A computer science student from Dartmouth College has come up with a new, more secure way to make sure no one can see what you’re working on when you step away from your computer.
Of course, if you’re dealing with sensitive info, like other people’s medical or employment records (or maybe the horrors of your own overdraft), you should log out even if you’re just popping to put the kettle on. But many people forget, and website timeouts can take their sweet time logging you off. Then again, there are those sites where you can barely stop scrolling for a second before being asked to sign in again (grr). Shrirang Mare knew there had to be a better way, so he designed a new system called ZEBRA (for Zero-Effort Bilateral Recurring Authentication, of course).
This involves using the computer while wearing a bracelet (similar to a fitness tracker) that has a built-in accelerometer, gyroscope and radio. This wearable records the user’s wrist movements and transmits it to the computer, which continually compares it to the input from the keyboard and mouse. If the two don’t match, you’ll be locked out faster than you can say ‘What does ZEBRA stand for again?’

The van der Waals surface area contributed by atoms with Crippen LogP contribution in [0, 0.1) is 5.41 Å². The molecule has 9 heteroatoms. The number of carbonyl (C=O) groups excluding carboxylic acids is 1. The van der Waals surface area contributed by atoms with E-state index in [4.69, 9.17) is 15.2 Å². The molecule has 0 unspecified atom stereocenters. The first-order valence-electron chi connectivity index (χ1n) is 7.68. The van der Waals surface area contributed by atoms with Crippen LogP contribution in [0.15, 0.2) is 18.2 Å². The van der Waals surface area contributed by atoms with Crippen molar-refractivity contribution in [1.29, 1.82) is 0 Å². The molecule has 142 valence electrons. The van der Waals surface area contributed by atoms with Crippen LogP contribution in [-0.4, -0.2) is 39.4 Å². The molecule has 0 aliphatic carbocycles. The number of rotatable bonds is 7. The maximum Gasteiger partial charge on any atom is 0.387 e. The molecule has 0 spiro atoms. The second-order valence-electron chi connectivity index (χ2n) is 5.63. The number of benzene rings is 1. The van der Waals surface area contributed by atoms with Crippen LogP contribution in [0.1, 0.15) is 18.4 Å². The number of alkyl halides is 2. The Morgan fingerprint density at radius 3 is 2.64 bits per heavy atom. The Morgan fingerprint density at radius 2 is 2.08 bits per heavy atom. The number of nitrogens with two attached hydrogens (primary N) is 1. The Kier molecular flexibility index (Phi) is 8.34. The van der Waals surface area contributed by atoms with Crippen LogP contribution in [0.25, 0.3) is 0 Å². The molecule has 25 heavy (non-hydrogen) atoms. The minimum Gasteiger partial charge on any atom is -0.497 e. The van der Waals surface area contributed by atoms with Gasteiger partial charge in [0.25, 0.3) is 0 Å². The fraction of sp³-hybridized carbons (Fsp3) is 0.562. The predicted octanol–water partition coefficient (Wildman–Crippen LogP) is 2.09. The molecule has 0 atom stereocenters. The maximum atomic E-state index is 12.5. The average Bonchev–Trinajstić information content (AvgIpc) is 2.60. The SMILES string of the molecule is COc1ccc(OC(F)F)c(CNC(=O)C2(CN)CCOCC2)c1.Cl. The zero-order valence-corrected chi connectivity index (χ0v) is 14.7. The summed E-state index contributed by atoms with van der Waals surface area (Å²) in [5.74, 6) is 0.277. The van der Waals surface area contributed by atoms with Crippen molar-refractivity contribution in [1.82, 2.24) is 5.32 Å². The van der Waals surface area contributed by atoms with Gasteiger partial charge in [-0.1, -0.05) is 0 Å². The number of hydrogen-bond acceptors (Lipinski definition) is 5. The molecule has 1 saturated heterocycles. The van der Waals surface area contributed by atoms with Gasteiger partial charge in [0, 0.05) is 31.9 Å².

When put to the test, the system was able to identify fakers within just 11 seconds. While this is undoubtedly a step forward for computer security, it could also means that in future, only you’ll be able to use your iPad, or that unless you’re holding the remote, the TV channel will never change. Control freaks of the world, rejoice.
Image by Michael Maggs via Wikimedia Commons.